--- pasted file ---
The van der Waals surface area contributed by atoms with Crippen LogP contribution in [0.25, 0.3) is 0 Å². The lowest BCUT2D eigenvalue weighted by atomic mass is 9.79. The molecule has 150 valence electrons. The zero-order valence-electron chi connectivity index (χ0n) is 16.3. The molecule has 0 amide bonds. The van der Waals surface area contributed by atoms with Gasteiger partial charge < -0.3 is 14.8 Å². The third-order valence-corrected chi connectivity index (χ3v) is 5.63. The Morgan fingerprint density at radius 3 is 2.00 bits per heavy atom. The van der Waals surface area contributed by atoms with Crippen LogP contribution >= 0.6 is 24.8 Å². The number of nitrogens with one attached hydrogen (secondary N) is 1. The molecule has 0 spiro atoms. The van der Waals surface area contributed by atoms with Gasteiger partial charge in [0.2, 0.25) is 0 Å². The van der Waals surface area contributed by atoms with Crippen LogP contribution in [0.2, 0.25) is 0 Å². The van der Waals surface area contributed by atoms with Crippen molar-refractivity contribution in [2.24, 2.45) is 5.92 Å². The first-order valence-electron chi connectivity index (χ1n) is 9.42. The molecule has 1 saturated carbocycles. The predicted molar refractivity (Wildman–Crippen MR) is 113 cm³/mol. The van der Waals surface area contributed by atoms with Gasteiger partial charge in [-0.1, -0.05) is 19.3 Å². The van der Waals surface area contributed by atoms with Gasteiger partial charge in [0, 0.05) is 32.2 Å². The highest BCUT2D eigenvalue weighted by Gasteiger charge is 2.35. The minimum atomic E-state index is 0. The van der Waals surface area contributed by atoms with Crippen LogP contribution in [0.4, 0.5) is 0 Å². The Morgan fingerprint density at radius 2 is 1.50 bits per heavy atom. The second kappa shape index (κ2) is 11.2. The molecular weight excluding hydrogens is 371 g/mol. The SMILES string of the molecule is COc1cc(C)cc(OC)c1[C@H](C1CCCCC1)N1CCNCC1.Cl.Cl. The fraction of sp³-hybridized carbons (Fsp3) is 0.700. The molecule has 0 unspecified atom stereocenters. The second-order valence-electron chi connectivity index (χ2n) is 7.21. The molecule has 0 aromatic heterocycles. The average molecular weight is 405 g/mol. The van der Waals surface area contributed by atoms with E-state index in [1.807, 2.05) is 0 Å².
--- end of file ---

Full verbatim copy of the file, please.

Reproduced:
The van der Waals surface area contributed by atoms with Crippen LogP contribution in [0.25, 0.3) is 0 Å². The lowest BCUT2D eigenvalue weighted by atomic mass is 9.79. The molecule has 150 valence electrons. The zero-order valence-electron chi connectivity index (χ0n) is 16.3. The molecule has 0 amide bonds. The van der Waals surface area contributed by atoms with Gasteiger partial charge < -0.3 is 14.8 Å². The third-order valence-corrected chi connectivity index (χ3v) is 5.63. The Morgan fingerprint density at radius 3 is 2.00 bits per heavy atom. The van der Waals surface area contributed by atoms with Crippen LogP contribution >= 0.6 is 24.8 Å². The number of nitrogens with one attached hydrogen (secondary N) is 1. The molecule has 0 spiro atoms. The van der Waals surface area contributed by atoms with Gasteiger partial charge in [0.2, 0.25) is 0 Å². The van der Waals surface area contributed by atoms with Crippen LogP contribution in [0.2, 0.25) is 0 Å². The van der Waals surface area contributed by atoms with Crippen molar-refractivity contribution in [2.24, 2.45) is 5.92 Å². The first-order valence-electron chi connectivity index (χ1n) is 9.42. The molecule has 1 saturated carbocycles. The predicted molar refractivity (Wildman–Crippen MR) is 113 cm³/mol. The van der Waals surface area contributed by atoms with Gasteiger partial charge in [-0.1, -0.05) is 19.3 Å². The van der Waals surface area contributed by atoms with Gasteiger partial charge in [0, 0.05) is 32.2 Å². The highest BCUT2D eigenvalue weighted by Gasteiger charge is 2.35. The minimum atomic E-state index is 0. The van der Waals surface area contributed by atoms with Crippen LogP contribution in [0.4, 0.5) is 0 Å². The Morgan fingerprint density at radius 2 is 1.50 bits per heavy atom. The second kappa shape index (κ2) is 11.2. The molecular weight excluding hydrogens is 371 g/mol. The SMILES string of the molecule is COc1cc(C)cc(OC)c1[C@H](C1CCCCC1)N1CCNCC1.Cl.Cl. The fraction of sp³-hybridized carbons (Fsp3) is 0.700. The molecule has 0 unspecified atom stereocenters. The second-order valence-electron chi connectivity index (χ2n) is 7.21. The molecule has 0 aromatic heterocycles. The average molecular weight is 405 g/mol. The van der Waals surface area contributed by atoms with E-state index in [1.807, 2.05) is 0 Å².